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Clinical Update on Cults

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Clinical Update on Cults
Who Joins Cults?
Why Do People Join?
What Happens to Cult Members?
Counseling Families
Exit Counseling

by Michael D. Langone, Ph.D.

Historically, cult refers to a system of worship and more specifically to an innovative religious system, as opposed to a sect, which is a breakaway group from an established religion. During the past 30 years, however, cult has taken on a pejorative connotation arising from disasters such as Jonestown and Waco, and hundreds of media reports of individuals and families devastated by involvement in cults.

Although some scholars of religion now favor the term new religious movement over cult, many mental health professionals, perhaps because they are more likely to see the casualties of new groups, feel comfortable using the term cult (Langone; Singer and Lalich; Tobias and Lalich).and colleagues; Temerlin and Temerlin) or political (Lalich).

A factor-analytic study of 308 former members of 101 groups resulted in the development of the Group Psychological Abuse Scale (Chambers and others).with cultic environments: compliance, exploitation, mind control and anxious dependency. The following definition emerged from this study:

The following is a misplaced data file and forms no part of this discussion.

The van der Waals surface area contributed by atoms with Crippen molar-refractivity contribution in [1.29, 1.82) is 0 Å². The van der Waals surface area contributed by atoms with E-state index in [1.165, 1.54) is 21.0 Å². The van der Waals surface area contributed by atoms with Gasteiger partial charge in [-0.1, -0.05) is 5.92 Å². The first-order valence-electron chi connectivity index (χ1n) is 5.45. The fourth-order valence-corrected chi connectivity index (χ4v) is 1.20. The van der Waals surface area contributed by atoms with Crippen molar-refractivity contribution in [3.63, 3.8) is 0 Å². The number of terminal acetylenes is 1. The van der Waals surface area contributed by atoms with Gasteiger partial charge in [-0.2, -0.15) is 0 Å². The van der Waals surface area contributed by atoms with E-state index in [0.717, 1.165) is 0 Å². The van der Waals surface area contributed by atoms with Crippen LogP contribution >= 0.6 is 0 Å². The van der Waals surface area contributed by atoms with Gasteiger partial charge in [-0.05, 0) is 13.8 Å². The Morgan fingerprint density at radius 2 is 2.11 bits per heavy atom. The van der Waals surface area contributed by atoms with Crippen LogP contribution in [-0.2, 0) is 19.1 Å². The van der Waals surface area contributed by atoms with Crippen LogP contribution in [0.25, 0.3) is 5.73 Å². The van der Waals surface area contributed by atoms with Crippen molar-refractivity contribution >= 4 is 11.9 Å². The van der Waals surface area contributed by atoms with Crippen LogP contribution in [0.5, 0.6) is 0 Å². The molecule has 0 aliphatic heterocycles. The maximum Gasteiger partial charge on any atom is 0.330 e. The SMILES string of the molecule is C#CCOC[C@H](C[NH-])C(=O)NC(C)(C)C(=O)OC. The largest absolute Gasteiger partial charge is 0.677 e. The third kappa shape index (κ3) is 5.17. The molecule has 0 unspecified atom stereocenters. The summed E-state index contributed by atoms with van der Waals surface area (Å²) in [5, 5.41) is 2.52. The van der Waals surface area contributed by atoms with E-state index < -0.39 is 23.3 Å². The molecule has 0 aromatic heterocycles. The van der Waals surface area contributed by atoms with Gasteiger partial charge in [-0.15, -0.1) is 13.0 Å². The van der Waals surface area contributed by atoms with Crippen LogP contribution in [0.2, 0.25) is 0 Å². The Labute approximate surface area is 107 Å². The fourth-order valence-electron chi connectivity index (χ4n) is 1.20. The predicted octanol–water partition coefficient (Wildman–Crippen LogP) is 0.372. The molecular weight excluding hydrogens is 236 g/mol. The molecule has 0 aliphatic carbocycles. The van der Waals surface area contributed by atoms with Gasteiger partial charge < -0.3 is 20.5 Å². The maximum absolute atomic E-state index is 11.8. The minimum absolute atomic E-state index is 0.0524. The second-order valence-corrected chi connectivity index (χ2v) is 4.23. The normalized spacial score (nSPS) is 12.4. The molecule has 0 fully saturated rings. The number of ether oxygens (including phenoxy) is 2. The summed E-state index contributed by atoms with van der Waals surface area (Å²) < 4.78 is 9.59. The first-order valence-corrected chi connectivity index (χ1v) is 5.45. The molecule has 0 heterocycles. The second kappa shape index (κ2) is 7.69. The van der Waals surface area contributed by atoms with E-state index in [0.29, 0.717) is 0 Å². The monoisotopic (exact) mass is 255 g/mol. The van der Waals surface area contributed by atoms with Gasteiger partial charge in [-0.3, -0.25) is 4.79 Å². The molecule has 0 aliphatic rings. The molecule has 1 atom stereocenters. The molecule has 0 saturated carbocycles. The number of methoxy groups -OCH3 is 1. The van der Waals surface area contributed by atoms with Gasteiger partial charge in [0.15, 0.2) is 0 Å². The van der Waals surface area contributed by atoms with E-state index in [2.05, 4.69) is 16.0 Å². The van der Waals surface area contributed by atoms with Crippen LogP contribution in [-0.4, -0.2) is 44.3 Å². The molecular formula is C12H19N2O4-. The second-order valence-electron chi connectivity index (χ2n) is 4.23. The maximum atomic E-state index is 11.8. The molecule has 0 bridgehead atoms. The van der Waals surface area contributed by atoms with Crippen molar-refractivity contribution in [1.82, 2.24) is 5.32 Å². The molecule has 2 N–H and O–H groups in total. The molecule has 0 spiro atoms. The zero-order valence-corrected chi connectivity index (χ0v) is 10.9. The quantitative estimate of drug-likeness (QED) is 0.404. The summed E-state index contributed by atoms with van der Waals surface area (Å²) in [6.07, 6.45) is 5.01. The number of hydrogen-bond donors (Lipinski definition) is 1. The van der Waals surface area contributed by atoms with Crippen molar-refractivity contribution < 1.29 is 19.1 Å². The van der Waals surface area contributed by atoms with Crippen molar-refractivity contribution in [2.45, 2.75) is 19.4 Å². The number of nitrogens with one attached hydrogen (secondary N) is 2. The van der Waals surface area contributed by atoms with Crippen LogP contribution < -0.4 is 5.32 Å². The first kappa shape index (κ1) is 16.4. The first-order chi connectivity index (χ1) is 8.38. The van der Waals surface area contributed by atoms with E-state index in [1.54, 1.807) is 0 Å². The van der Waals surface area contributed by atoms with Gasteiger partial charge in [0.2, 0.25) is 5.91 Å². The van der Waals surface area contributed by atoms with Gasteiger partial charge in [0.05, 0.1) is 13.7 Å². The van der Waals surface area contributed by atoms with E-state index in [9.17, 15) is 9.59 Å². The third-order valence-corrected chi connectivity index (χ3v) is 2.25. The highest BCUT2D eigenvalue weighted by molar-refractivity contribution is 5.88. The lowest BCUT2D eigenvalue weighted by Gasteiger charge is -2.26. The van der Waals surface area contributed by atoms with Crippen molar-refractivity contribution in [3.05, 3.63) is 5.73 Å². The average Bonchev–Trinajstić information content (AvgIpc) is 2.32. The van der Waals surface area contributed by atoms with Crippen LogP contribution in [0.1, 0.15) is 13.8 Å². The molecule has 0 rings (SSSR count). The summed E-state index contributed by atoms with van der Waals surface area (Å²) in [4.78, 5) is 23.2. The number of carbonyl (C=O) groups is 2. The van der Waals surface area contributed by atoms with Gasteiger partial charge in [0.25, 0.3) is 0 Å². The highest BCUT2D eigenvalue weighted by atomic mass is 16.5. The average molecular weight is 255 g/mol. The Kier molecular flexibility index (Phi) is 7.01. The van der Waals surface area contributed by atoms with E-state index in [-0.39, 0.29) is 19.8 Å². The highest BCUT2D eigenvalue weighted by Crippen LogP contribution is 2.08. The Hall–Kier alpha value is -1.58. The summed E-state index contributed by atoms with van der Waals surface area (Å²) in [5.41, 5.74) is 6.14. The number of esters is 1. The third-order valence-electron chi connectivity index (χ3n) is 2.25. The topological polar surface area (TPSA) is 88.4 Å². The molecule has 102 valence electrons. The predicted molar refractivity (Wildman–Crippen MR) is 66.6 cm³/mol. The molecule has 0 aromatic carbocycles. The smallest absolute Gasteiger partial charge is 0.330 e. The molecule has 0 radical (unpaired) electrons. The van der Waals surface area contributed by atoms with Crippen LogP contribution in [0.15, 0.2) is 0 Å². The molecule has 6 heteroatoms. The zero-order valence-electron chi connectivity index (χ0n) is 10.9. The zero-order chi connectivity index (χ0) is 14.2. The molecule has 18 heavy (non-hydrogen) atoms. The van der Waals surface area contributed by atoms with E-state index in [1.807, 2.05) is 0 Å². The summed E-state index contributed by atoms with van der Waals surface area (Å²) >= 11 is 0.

"Cults are groups that often exploit members psychologically and/ or financially, typically by making members comply with leadership's demands through certain types of psychological manipulation, popularly called mind control, and through the inculcation of deep-seated anxious dependency on the group and its leaders."

According to this perspective (and that of this author) cults can be distinguished from new religious and other new groups in that the latter are not characterized by high levels of exploitation, compliance, mind control and anxious dependency. Of course, a spectrum of groups exists along each of these dimensions. As the Group Psychological Abuse Scale is given to large numbers of people from a variety of groups (mainstream and nonmainstream),the word cult.